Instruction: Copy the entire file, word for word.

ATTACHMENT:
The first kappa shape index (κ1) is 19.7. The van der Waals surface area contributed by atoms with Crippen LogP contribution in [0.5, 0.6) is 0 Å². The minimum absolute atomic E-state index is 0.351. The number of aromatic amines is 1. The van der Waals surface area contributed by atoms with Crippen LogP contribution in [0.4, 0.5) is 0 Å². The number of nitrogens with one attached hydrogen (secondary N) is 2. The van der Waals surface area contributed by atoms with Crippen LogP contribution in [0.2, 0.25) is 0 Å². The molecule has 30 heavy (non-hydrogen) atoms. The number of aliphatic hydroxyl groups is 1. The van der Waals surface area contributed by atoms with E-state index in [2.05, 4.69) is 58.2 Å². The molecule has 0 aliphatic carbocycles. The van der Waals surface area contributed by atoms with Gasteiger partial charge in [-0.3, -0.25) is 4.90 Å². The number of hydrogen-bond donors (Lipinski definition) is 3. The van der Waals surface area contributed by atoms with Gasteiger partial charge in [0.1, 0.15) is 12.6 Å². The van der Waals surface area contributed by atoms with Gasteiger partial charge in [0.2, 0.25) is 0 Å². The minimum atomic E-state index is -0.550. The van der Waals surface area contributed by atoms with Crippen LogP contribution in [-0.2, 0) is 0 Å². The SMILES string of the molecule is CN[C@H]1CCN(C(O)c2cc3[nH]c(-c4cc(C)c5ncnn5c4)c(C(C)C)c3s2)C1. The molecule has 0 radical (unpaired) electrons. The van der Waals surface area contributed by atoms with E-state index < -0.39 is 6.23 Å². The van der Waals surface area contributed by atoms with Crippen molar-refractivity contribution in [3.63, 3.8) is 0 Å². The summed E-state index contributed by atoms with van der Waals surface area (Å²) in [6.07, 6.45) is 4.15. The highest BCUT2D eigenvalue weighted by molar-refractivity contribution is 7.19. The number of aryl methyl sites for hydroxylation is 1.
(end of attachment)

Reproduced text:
The first kappa shape index (κ1) is 19.7. The van der Waals surface area contributed by atoms with Crippen LogP contribution in [0.5, 0.6) is 0 Å². The minimum absolute atomic E-state index is 0.351. The number of aromatic amines is 1. The van der Waals surface area contributed by atoms with Crippen LogP contribution in [0.4, 0.5) is 0 Å². The number of nitrogens with one attached hydrogen (secondary N) is 2. The van der Waals surface area contributed by atoms with Crippen LogP contribution in [0.2, 0.25) is 0 Å². The molecule has 30 heavy (non-hydrogen) atoms. The number of aliphatic hydroxyl groups is 1. The van der Waals surface area contributed by atoms with E-state index in [2.05, 4.69) is 58.2 Å². The molecule has 0 aliphatic carbocycles. The van der Waals surface area contributed by atoms with Gasteiger partial charge in [-0.3, -0.25) is 4.90 Å². The number of hydrogen-bond donors (Lipinski definition) is 3. The van der Waals surface area contributed by atoms with Gasteiger partial charge in [0.1, 0.15) is 12.6 Å². The van der Waals surface area contributed by atoms with Gasteiger partial charge in [0.2, 0.25) is 0 Å². The minimum atomic E-state index is -0.550. The van der Waals surface area contributed by atoms with Crippen LogP contribution in [-0.2, 0) is 0 Å². The SMILES string of the molecule is CN[C@H]1CCN(C(O)c2cc3[nH]c(-c4cc(C)c5ncnn5c4)c(C(C)C)c3s2)C1. The molecule has 0 radical (unpaired) electrons. The van der Waals surface area contributed by atoms with E-state index < -0.39 is 6.23 Å². The van der Waals surface area contributed by atoms with Crippen molar-refractivity contribution in [3.63, 3.8) is 0 Å². The summed E-state index contributed by atoms with van der Waals surface area (Å²) in [6.07, 6.45) is 4.15. The highest BCUT2D eigenvalue weighted by molar-refractivity contribution is 7.19. The number of aryl methyl sites for hydroxylation is 1.